Ollila, 54, will step down on June 1, 2006, and plans to remain as non-executive chairman, Espoo, Finland-based Nokia said in a statement on Hugin today. Kallasvuo, 52, joined Nokia in 1980 and now heads the division that makes entry-level mobile phones.
Under Ollila, Nokias shares surged to make it the most valuable company by market value in Europe in 2000, helped by a 10- fold increase in revenue. Kallasvuo will have to fight increased competition from Asian and U.S. rivals to defend Nokias market share and profit margins.
A figurehead for Nokia and for the entire technology industry is stepping down, said Andreas Mark, a Frankfurt-based fund manager at Union Investment, which oversees $150 billion, including Nokia shares. Ollila personifies a very successful time for Nokia.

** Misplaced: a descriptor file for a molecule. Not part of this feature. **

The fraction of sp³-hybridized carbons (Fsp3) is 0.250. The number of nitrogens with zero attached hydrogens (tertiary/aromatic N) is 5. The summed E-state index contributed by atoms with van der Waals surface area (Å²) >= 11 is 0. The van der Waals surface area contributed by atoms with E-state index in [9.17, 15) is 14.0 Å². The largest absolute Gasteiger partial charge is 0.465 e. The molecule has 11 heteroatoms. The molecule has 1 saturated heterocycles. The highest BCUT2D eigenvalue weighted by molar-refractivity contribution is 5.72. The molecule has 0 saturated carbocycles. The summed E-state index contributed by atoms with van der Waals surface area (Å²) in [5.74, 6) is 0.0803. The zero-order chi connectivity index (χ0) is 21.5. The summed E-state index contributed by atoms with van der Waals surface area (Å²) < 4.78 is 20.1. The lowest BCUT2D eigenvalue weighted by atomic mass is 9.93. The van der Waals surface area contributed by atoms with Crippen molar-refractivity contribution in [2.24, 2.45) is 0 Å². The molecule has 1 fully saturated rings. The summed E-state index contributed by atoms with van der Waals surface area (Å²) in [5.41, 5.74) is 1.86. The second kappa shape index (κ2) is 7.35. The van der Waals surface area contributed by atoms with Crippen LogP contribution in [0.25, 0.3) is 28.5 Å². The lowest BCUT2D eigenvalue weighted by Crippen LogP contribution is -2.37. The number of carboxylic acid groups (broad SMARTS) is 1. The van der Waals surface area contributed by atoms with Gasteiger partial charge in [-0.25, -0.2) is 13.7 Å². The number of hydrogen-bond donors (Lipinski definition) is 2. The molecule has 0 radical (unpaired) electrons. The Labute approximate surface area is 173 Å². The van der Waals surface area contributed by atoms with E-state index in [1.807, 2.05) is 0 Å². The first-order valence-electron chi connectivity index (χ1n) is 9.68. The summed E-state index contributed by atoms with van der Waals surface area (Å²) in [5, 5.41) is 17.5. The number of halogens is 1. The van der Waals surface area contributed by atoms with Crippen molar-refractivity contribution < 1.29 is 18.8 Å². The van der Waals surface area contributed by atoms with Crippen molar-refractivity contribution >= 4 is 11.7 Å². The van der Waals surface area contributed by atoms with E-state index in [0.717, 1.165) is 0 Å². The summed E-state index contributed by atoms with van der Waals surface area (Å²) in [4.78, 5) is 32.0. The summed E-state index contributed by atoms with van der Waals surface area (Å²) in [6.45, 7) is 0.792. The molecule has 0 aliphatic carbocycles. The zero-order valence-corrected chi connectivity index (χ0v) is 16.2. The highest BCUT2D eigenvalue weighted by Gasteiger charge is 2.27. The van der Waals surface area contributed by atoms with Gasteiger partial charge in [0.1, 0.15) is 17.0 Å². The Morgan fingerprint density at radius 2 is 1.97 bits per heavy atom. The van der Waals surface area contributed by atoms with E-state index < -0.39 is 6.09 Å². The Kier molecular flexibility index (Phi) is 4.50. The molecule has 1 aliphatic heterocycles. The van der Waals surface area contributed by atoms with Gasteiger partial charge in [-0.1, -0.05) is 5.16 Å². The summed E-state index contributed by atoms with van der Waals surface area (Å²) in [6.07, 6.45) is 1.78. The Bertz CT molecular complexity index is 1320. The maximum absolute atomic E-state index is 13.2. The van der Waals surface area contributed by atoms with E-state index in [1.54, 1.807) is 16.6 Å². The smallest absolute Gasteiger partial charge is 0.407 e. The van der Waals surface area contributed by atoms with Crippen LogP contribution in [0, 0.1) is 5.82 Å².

Nokia said President Pekka Ala-Pietilae will resign to pursue personal interests. He will take on the role of executive advisor on Oct. 1 and leave Nokia on Feb. 1, 2006.Ollila, who was named CEO in 1992, had earlier indicated he may step down when his tenure ends in 2006.
Shares of Nokia fell as much as 15 cents, or 1.1 percent to 13.02 euros, and traded at 13:06 euros at 3:55 p.m. in Helsinki.
Kallasvuo has been groomed to lead Nokia, which has picked CEOs from its own ranks since before World War II. Kallasvuo was chief financial officer at the company before Ollila moved him to lead the mobile-phone division. His career path mirrors that of Ollila, who oversaw Nokias finances and then its handset business before becoming CEO.